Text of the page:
Medical Students Advocate for Nutrition Education
Recently, a cadre of short white coats went to Capitol Hill to support a proposed nutrition education amendment to the National School Lunch Act. These Georgetown medical students also want to help measure its effectiveness. Student Justin Beckett (M’14) offers this reflection on the visit.
Partisanship aside, a recent afternoon trip to Capitol Hill was enough to prove that Americans feel strongly about their health care. On the Tuesday, March 27th, my colleagues, Lauren Thornton, Daniel Tupy, Willie Moore, Danielle Hoo-Fat, and I traveled to Capitol Hill to visit members of this U.S. House of Representatives, as part of Health Justice Week. My colleagues and I are part of a unique educational elective track, the Health Justice Scholars, at Georgetown University School of Medicine that instructs medical students on how to be physician-advocates. Combining guest speakers, political activism, service, and research, the Health Justice curriculum is an experiential learning process that prepares us to be active members of our profession and community.
As we arrived on Capitol Hill, we found ourselves surrounded by citizens exercising their right to free speech. At the U.S. Supreme Court, the constitutionality of the largest piece of health care legislation our generation has seen, the Affordable Care Act, was being debated. Outside the Court, citizens congregated to show both their support and disapproval of the Act in heated, yet peaceful demonstrations. Despite their profound differences in opinion, the ability of two ideologically opposed groups of individuals to occupy the same ground and carry on a dialogue on health care gave me a renewed sense of faith in this country’s ability to embrace progress and acknowledge the need for change. At the very least, it was evident that we could agree on the sacred nature of our health and well-being. Indeed, it seems the very issue that divides so many in our nation is the same issue that brings us together: a belief that health care is a fundamental part of life.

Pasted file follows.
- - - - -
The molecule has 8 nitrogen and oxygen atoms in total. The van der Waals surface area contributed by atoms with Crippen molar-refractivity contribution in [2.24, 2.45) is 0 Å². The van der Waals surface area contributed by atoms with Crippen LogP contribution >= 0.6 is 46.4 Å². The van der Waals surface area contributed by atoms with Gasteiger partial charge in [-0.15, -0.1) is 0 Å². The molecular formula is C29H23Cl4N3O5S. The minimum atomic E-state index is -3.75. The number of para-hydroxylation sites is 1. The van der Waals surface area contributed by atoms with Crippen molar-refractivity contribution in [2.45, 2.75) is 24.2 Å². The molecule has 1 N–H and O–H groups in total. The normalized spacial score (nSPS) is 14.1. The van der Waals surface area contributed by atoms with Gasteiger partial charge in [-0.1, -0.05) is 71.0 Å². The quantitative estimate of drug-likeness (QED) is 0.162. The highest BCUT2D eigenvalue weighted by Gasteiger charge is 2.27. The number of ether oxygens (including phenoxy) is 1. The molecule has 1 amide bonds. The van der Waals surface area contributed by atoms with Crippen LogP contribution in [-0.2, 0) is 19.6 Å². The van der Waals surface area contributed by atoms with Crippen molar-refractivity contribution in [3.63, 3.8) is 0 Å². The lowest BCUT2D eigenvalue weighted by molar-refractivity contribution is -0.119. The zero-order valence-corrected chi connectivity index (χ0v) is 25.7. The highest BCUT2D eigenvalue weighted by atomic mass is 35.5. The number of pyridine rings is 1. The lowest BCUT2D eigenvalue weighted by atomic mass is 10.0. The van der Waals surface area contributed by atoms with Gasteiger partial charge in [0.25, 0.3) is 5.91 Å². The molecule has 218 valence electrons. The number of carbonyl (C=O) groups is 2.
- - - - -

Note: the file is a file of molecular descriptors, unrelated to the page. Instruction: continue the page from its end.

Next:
As we entered the U.S. House of Representatives wearing our white coats, we headed to the Office of U.S. Representative Eleanor Holmes Norton (D-D.C.). We were there to discuss an issue that my group is studying for our service and research project, in response to the epidemic of childhood obesity. We were there to show our support for H.R. 576, a bill introduced by U.S. Representative Joe Baca (D-Calif.) in February 2011 that proposes to amend the National School Lunch Act by requiring participating schools to establish in their local school wellness policies a provision that students receive 50 hours of nutrition education per school year. The bill outlines specific objectives for the nutritional education goals as well as requiring a means of assessment to ensure that students are learning.
My Health Justice group feels strongly about the importance of effective nutrition education in the public school system, and we are planning to focus on it in our research project. We hope to work with D.C. public schools in evaluating the effectiveness and impact on children of nutritional education interventions aimed at correcting knowledge, attitudes, and beliefs about food. Following an educational intervention, we also hope to study the effectiveness of exposing children to the nutritional content of school lunches to see if it impacts the decision making of their food choices. In generating data from our research, we hope to provide greater clarity for our legislators on the value of nutritional education in response to a nationwide epidemic.
Lobbying was quite the experience, and one I plan on continuing throughout my professional career. I am grateful that Georgetown affords its students time to be active citizens. In the midst of a contentious national debate on health care in this nation, it is comforting to know that our Congress is accessible and receptive to all of its constituents’ opinions on a realm of issues. As physicians in training, we bring a perspective and knowledge base that can serve as a resource to our Congressional representatives in developing effective legislation affecting our health. This experience reminded me of the responsibility that our profession carries not only in treating our patients, but also in educating and advocating on their behalf.
Indeed, our white coats serve many roles.
By Justin Beckett (M’14)